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Aim: How does a Bill Become a Law? Do Now: Review, how does each branch of government check the others?
Step Two: Introduced • A senator or member of the House of Representatives introduces the bill in their house in Congress.
Step Three: Bill Sent to Appropriate Committee • Bill is sent to a small group of lawmakers who specialize in a topic. For example, if it were a bill about using red light cameras at traffic lights, it would go to the Transportation Committee. (Bill can be changed, sent to sub-committee, or killed)
Step 4: Bill sent to sub-committee • Bill can be sent to an even smaller group of lawmakers within a committee called a sub-committee. In the Transportation Committee, there might be a traffic signs sub-committee. (Bill can be changed, sent back to committee, or kill bill).
Step 5: Bill Sent back to Committee • Once the committee gets the bill back from sub-committee, they can change bill, send it back to sub-committee again, or kill bill.
Step 6: House of Reps. Floor Debate • All members of the House of Representatives debate bill. (Roughly 435 people!) The bill can be changed (amended), sent back to committee or killed.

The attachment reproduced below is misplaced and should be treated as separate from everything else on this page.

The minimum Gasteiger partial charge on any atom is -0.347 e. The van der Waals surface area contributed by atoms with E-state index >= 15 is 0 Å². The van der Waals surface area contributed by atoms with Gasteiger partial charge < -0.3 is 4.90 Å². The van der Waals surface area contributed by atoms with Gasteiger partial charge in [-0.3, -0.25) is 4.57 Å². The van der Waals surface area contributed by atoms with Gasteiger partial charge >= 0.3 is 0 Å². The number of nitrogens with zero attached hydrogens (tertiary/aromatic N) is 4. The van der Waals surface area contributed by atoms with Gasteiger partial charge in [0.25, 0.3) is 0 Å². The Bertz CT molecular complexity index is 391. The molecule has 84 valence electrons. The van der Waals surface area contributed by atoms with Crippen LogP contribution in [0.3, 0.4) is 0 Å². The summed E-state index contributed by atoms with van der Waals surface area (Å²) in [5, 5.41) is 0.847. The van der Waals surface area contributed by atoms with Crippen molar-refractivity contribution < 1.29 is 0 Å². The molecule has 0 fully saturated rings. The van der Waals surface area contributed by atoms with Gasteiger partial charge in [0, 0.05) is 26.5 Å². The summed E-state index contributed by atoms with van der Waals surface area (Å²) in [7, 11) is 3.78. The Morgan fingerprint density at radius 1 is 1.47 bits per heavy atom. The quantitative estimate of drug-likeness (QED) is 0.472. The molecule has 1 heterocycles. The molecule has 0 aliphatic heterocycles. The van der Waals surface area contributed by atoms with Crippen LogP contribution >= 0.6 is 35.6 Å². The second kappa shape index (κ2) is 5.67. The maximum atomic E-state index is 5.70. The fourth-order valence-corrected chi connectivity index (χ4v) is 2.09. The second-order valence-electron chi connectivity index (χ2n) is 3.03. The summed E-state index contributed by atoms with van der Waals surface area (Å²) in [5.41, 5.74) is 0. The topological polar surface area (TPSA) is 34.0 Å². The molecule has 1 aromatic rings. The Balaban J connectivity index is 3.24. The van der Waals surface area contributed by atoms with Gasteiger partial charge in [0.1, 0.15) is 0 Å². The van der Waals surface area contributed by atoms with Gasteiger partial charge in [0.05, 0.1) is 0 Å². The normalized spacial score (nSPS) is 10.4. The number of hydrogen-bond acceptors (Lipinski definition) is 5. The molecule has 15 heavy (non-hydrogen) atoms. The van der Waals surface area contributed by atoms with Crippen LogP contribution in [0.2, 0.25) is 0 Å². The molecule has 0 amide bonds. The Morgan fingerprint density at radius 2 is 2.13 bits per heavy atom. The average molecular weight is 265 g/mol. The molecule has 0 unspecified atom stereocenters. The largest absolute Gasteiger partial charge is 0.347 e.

Step 7: House of Reps Votes on the Bill • All members of the House of Representatives vote yes or no.
Step 8: Send the Bill to the Senate to Repeat the Process • The Bill goes through the same steps in the Senate. A floor debate followed by a vote of all senators, yes or no. The Senate may Filibuster a bill as well.
Step 9: Joint Committee • If there are differences between the Senate bill and the House of Rep. bill, it is sent to joint committee (with members from the Senate and House) to settle the differences.
Step 10: The President’s Desk • The president that can sign the bill into law or veto bill (kill bill).
Step 11: Override the Veto, if necessary • If the president vetoes bill, Congress can override the veto with 2/3 of each house of Congress. Both the Senate and the House of Reps need 2/3 of members to override veto.